Connectivity is an essential part of our lives, and the COVID-19 pandemic has increased our reliance on this necessity. Since the beginning of this crisis, global methods of education, employment, purchasing transactions, and socialising have changed drastically. For some, this may be a much more permanent change that will define the importance of connectivity for years to come. Let us explore how these have changed since the emergence of COVID-19.
The beginning of the pandemic signalled early that education could not operate in the same way – and it has now become clear that over 1.5 billion children need online schooling as in person teaching is unsafe. Such a situation is difficult to achieve in full due to the global disparities that exist in the world today. For instance, around half of the population within Sub-Saharan Africa do not have access to 4G networks, and in many parts of the world, 2G is still common. An Ericsson report has found that 88 percent of white-collar workers now use video calls, and 60 percent reported an increase in their usage of such calls. Without adequate connectivity, children will inevitably miss out on essential education, and workers may end up working in unsafe conditions or be at risk of losing their employment.
Various lockdowns across the world and the general risk associated with going to shops in person has meant that individuals have become increasingly reliant upon making their purchases exclusively online where possible. Since the beginning of the pandemic, online transactions have increased by 74 percent globally, and internet providers have seen double-digit increase in traffic, with significant contributions from online purchasing transactions. This can have significant positive effects – the ITU found that in the medium term, countries with the best connectivity infrastructure could mitigate almost 50 percent of the negative economic impact of the COVID-19 pandemic. A global effort to ensure adequate connectivity is therefore imperative not only for the individuals and businesses to sustain themselves, but also for global economic recovery from the pandemic.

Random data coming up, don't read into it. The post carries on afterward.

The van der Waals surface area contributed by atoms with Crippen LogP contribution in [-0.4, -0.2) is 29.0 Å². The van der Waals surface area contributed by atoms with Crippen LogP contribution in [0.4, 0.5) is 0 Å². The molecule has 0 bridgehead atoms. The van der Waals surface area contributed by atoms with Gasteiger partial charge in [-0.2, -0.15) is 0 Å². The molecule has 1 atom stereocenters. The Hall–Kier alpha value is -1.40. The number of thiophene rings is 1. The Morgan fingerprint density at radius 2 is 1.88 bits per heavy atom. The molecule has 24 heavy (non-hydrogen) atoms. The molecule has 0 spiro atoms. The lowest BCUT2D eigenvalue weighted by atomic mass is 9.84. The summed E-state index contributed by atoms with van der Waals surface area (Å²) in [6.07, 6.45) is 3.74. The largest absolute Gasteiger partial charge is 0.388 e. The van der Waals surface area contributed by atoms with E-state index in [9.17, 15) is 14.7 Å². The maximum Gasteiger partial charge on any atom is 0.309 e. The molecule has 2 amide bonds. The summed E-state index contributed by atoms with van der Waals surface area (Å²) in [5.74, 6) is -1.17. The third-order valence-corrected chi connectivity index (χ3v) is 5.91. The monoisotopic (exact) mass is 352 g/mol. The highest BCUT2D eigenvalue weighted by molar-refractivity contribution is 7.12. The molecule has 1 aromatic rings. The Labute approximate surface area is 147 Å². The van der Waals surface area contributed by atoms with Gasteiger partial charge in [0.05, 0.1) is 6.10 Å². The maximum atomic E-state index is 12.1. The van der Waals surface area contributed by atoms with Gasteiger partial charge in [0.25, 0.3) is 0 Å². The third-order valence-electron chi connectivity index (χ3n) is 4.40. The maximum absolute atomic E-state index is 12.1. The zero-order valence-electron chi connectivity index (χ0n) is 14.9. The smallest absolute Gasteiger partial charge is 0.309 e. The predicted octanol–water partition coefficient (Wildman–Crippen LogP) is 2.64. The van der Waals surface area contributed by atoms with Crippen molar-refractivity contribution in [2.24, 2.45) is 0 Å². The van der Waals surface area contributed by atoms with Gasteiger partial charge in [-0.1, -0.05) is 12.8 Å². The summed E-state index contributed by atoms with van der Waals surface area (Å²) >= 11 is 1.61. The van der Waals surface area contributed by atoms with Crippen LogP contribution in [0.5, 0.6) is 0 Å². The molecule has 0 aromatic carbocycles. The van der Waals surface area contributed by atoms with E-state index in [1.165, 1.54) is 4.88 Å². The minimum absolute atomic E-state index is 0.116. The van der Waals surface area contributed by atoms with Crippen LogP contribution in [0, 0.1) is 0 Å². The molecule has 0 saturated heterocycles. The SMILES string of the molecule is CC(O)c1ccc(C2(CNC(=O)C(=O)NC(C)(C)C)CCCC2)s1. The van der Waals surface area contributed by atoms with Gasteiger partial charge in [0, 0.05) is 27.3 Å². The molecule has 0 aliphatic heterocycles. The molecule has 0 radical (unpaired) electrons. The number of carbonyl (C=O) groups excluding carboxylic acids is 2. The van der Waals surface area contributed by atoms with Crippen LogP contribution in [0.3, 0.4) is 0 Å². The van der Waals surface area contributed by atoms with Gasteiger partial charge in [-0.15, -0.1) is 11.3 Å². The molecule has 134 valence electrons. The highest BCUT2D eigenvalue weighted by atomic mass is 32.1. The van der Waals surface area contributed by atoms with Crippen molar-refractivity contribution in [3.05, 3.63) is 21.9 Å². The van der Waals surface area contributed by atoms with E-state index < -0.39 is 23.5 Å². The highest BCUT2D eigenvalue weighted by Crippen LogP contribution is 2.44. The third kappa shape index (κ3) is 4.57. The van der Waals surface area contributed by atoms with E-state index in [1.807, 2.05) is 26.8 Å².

Finally, the emergence of COVID-19 has redefined the context within which risk-free socialisation can take place. Many families and friends are heavily reliant upon online methods of communication in order to keep up with each other. In an Ericsson survey, 83 percent of respondents claimed that information and communications technology (ICT) has helped them significantly in coping with the impact of the pandemic – with over 74 percent citing the ability to stay in touch with family and friends in particular. The increase in this kind of communication also reflects itself through other online social activities – such as the 75 percent increase in online gaming compared to pre-COVID levels. Connectivity is now increasingly an essential part of how individuals communicate with each other and maintain relationships – for many, it functions as an additional tool to cope with the pandemic.
As the World Bank have so aptly put, this unprecedented crisis has made it clearer than ever before that connectivity is a public good. During this time, connectivity can not only help many individuals and businesses cope with the impact of COVID-19, but also assist in economic recovery from the pandemic. At Crossflow, we want to aid this aim. Crossflow SMART Modular Systems can supply clean, sustainable energy and increased connectivity in those areas where our turbines operate. This is more important than ever before due to the COVID crisis, and a collective effort is necessary in order to ensure adequate connectivity globally.
Ericsson. (2020a). Ericsson Mobility Report. (online). Available from: https://www.ericsson.com/49da93/assets/local/mobility-report/documents/2020/june2020-ericsson-mobility-report.pdf (Accessed January 2021).
Diop, M. (2020). COVID-19 reinforces the need for connectivity. (online). World Bank Blogs. 29 April. Available from: https://blogs.worldbank.org/voices/covid-19-reinforces-need-connectivity (Accessed January 2021)
ITU. (2020). Economic Impact of COVID-19 on Digital Infrastructure. (online). Available from: https://www.itu.int/en/ITU-D/Conferences/GSR/2020/Documents/GSR-20_Impact-COVID-19-on-digital-economy_DiscussionPaper.pdf (Accessed January 2021).
World Economic Forum. (2020). The Impact of Mobile Technology on the Response to COVID-19. (online). Available from: http://www3.weforum.org/docs/WEF_Global_Accelerator_Program_5G_Outlook_Report_2020.pdf (Accessed January 2021).
Ericsson. (2020b). Lessons from COVID-19: Connectivity matters in a time of crisis. (online). Ericsson. 27 April. Available from: https://www.ericsson.com/en/patents/articles/lessons-from-covid-19-connectivity-matters (Accessed January 2021). Deloitte. (2020). Connectivity Resilience Amidst COVID-19. (online). Available from: https://www2.deloitte.com/content/dam/Deloitte/ng/Documents/technology/ng-connectivity-resilience-amidst-COVID-19_07052020.pdf (Accessed January 2021).